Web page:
The nation's newly elected governors were warned yesterday that virtually all federal aid to states and cities could be wiped out unless Congress is willing to cut politically sensitive entitlement programs.
"Federal assistance to states and localities is in very real danger of being squeezed out of existence as a simple matter of budgetary arithmetic," retiring Georgia Gov. George Busbee (D) told the National Governors' Association in Park City, Utah, at a session that included most of the 17 new members.
By the end of the decade, Busbee said, "the functions of the federal government may be limited to national defense and the mailing of benefit checks to the aged, blind, disabled and their doctors, and to veterans and retired federal employes."
Busbee's 48-page report to the governors contains an unusually stark description of the federal budget dilemma. Simply put, Busbee said the governors may have to choose between cutbacks in Social Security and Medicare and saving their own aid programs from extinction.
As Congress grapples with annual federal deficits now projected to exceed $150 billion, Busbee said, the governors "may have to support extremely controversial solutions, such as reductions in sensitive federal entitlement programs, or in defense, or measures to raise new federal revenues."
Busbee said that 80 percent of the federal budget consists of "uncontrollable" items -- Social Security, Medicare, defense, disability pay, civilian and military pensions and debt service -- that either rise automatically with inflation or have been considered politically untouchable.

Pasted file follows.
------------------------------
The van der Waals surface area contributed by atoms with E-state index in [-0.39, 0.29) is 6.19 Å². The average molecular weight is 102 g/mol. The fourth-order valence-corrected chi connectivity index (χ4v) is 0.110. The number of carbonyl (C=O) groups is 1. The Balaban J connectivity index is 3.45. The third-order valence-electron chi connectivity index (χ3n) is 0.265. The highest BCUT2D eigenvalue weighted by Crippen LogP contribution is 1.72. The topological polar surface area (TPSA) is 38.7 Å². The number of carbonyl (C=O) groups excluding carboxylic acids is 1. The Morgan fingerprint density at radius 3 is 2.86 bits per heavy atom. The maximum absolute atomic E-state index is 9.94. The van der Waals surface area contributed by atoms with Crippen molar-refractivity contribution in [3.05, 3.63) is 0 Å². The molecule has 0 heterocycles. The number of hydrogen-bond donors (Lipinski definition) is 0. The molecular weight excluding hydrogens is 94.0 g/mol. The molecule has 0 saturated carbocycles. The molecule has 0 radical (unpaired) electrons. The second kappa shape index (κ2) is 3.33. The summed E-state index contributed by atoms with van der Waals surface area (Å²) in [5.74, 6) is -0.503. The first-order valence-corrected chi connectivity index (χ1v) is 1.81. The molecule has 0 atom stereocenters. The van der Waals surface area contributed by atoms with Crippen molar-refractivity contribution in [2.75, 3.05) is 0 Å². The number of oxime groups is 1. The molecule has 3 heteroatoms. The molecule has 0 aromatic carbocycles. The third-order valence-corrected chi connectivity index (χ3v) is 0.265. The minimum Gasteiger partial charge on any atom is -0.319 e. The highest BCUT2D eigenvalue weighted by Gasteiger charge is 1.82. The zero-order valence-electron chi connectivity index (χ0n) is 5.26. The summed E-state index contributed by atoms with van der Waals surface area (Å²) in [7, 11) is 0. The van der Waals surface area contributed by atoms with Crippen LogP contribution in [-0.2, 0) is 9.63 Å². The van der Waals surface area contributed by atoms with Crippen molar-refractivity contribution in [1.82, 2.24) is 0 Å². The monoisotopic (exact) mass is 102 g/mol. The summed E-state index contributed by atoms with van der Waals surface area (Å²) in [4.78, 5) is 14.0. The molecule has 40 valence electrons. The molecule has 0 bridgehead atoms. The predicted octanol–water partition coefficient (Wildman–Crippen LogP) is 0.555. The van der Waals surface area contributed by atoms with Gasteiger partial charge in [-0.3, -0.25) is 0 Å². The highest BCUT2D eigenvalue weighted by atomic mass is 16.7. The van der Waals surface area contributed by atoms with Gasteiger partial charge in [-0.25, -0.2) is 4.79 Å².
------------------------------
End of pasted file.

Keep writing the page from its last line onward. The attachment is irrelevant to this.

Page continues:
Eleven percent is federal outlays to state and local governments, of which about half consists of Medicaid and welfare checks to individuals. The remainder of the budget covers all other federal spending.
The "uncontrollable" spending is expected to grow by 37 percent over the next three years, Busbee said. This will place even greater pressure on the "controllable" programs, which he said would shrink by 15 percent during the period.
If these trends continue, he said, "Everything else the federal government now does -- environmental protection, public works, international trade promotion, infrastructure, agricultural price stabilization and on and on -- will have been squeezed out of the federal budget and delegated to the states by default."
This is likely to cause serious disruptions in services, many state officials say, for states now rely on Washington for 23 percent of their budgets. The outgoing Georgia governor said Congress is "virtually certain" to make major cutbacks in these aid programs next year.
State treasuries already have been depleted by the long recession as 34 states have had to raise taxes over the last two years.